Some public figures become iconic with a lone superlative achievement, others for an association with a particular place in time or a specific ideology. Then there's the public figure that becomes dwarfed by the monumental trajectory of his or her entire life, someone who transcends the cult of personality and becomes synonymous with an iconography of fate. This is the sort of person who proves that regardless of professional success or public notoriety, no matter who you are, a meaningful life is only the sum of its parts.
The late Earl Weaver was a legendary manager of the Baltimore Orioles, but also gained notoriety for the obnoxious and unsportsmanlike conduct that frequently got him ejected from games throughout the 1970s. As head skipper of the in-their-prime O’s, Weaver stomped around the field like a preening peacock on a drunken spree, kicking dirt on umpires, blatantly insulting star players like Jim Palmer, and spewing wisecracks at everyone around him. Despite the near non-stop tumult of his days with the Orioles, Weaver's final years were spent in the relative peace and quiet one might expect from a retired baseball celebrity. The embattled manager actually retired from the Major Leagues twice and, according to a recent New York Times piece by Bruce Weber, when asked what led him to his first retirement in 1982, Weaver replied, “I really don’t like confrontations... One of the reasons I’m retiring is that I’m tired of hurting people’s feelings.”
In light of this statement, Weaver can be seen as someone who had an enormous sense of pride for the triumphs in his career, yet was profoundly haunted by the crass histrionics which tarnished those victories. Ultimately, Weaver's career has become a unique monument to the inner turmoil of anyone who has ever experienced intense scrutiny as both a hero and a villain.
Linda Boreman was an innocuous Catholic girl from Yonkers, NY, but that squeaky-clean rep didn't last long. While recuperating from a car accident that occurred near her parents' Florida condo, Boreman was sunbathing pool-side when a vacationing pimp/hustler named Chuck Traynor used his street-wise swagger to guide the impressionable 19-year-old into New York City's hardcore porn industry. Traynor had Boreman change her name to Linda Lovelace and then led her to a major film role in 1972's Deep Throat, a mafia financed picture that became a touchstone moment in the 70s sexual revolution. Despite the film's purported $50 million success, Lovelace would eventually claim her performances in Throat and other adult films were low-paying and done against her will, merely the result of Traynor's abuse and manipulation. In a 1981 interview with the Toronto Sun, Lovelace said, "When you see the movie 'Deep Throat,' you are watching me being raped... there was a gun to my head the entire time." With these outrageous allegations, Lovelace began a high profile career in the 80s as an anti-porn activist. This move was certainly one of the most intense celebrity 180's ever, but nothing is quite as outrageous as the strange role which car accidents played in Lovelace/Boreman's tribulations. Time recuperating from a car accident created the circumstances that launched her porn career, yet in 2002 her story took a totally different turn when she sustained severe injuries in another auto collision, resulting in her untimely death. In this respect, the infamy of Lovelace's porn connection seems almost trivial when compared to the way in which her life became a heartbreaking, almost mythic testament to poetic injustice.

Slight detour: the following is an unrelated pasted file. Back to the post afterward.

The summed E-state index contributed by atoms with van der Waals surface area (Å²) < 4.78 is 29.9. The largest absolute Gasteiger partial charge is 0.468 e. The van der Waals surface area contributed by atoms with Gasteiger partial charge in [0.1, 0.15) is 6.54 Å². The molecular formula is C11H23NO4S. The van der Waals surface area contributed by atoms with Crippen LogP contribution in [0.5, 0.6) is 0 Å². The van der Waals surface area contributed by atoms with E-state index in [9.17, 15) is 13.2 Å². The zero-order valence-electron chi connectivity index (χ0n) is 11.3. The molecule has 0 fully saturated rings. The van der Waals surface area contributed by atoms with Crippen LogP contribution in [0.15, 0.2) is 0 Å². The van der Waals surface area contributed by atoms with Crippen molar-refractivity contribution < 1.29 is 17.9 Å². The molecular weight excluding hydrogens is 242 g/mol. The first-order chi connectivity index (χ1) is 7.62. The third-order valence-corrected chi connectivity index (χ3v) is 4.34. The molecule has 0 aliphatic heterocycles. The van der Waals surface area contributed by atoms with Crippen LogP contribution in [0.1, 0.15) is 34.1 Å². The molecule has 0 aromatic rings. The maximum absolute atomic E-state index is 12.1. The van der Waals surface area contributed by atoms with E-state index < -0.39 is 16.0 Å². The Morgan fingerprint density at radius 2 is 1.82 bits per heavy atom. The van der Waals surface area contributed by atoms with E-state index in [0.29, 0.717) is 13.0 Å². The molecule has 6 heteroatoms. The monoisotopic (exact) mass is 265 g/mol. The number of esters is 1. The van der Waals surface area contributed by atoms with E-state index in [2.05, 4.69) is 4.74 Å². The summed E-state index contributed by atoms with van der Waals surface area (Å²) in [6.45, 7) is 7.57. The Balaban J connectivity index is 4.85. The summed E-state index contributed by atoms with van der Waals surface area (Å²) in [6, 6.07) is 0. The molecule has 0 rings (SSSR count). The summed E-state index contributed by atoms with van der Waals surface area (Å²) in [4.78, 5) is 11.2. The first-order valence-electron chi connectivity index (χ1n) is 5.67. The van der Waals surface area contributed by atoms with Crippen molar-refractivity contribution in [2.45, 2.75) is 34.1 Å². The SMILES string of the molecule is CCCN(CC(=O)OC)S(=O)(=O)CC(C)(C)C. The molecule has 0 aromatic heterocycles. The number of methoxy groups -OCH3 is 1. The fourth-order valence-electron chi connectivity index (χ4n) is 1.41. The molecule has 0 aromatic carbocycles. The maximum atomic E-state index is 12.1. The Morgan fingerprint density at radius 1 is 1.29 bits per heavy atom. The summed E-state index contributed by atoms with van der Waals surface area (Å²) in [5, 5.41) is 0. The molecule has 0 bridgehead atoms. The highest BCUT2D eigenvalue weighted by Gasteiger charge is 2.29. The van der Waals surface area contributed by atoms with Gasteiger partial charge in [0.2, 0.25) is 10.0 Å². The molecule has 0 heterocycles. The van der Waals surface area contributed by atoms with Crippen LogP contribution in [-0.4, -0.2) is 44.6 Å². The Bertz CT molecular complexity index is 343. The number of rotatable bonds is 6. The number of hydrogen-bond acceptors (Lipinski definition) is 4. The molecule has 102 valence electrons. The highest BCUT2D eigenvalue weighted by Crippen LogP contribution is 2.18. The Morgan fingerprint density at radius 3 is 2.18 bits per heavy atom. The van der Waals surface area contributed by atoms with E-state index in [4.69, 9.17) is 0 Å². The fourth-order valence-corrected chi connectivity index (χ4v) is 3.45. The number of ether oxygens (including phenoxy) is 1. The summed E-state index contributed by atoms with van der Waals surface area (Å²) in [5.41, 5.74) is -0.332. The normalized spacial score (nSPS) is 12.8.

From his time as a prisoner in racist Asian-American internment camps during World War II, to achieving a Master Of Arts degree from UCLA, to his acting studies at the Shakespeare Institute in the UK and at Desilu Studios in Hollywood, to his breakout role in Star Trek, to his tireless efforts on behalf of the gay rights movement, to Facebook celebrity, it is impossible to pigeonhole actor/activist/humorist George Takei (pictured). What truly makes me feel an absolute sense of awe upon the mere mention of his name is this quote from Frontiers magazine in which Takei explained his feelings about finally deciding to openly identify himself as a homosexual: "It's not really coming out, which suggests opening a door and stepping through. It's more like a long, long walk through what began as a narrow corridor that starts to widen."
The poetry of this quote is breathtaking, but what really makes it unique is the way in which the widening corridor analogy could be applied to so many different elements of Takei's life. In his time, Takei has felt layers of prejudice and intolerance dematerialize into the swirling collapse of false pretense at its most futile. From the realization of Asian-American civil rights, to gay pride, to his surprisingly close relationship with the cast of Howard Stern’s radio show, even to the way in which he eventually made a self-conscious effort to reconcile a public feud with William Shatner, Takei has been transformed many times over by the power of a developing culture of tolerance and empathy. Considering all of this, the public presence of Takei seems less like a successful actor's resume and more like a panoramic collage eternally aglow with the spectacle of revolutionary change itself.
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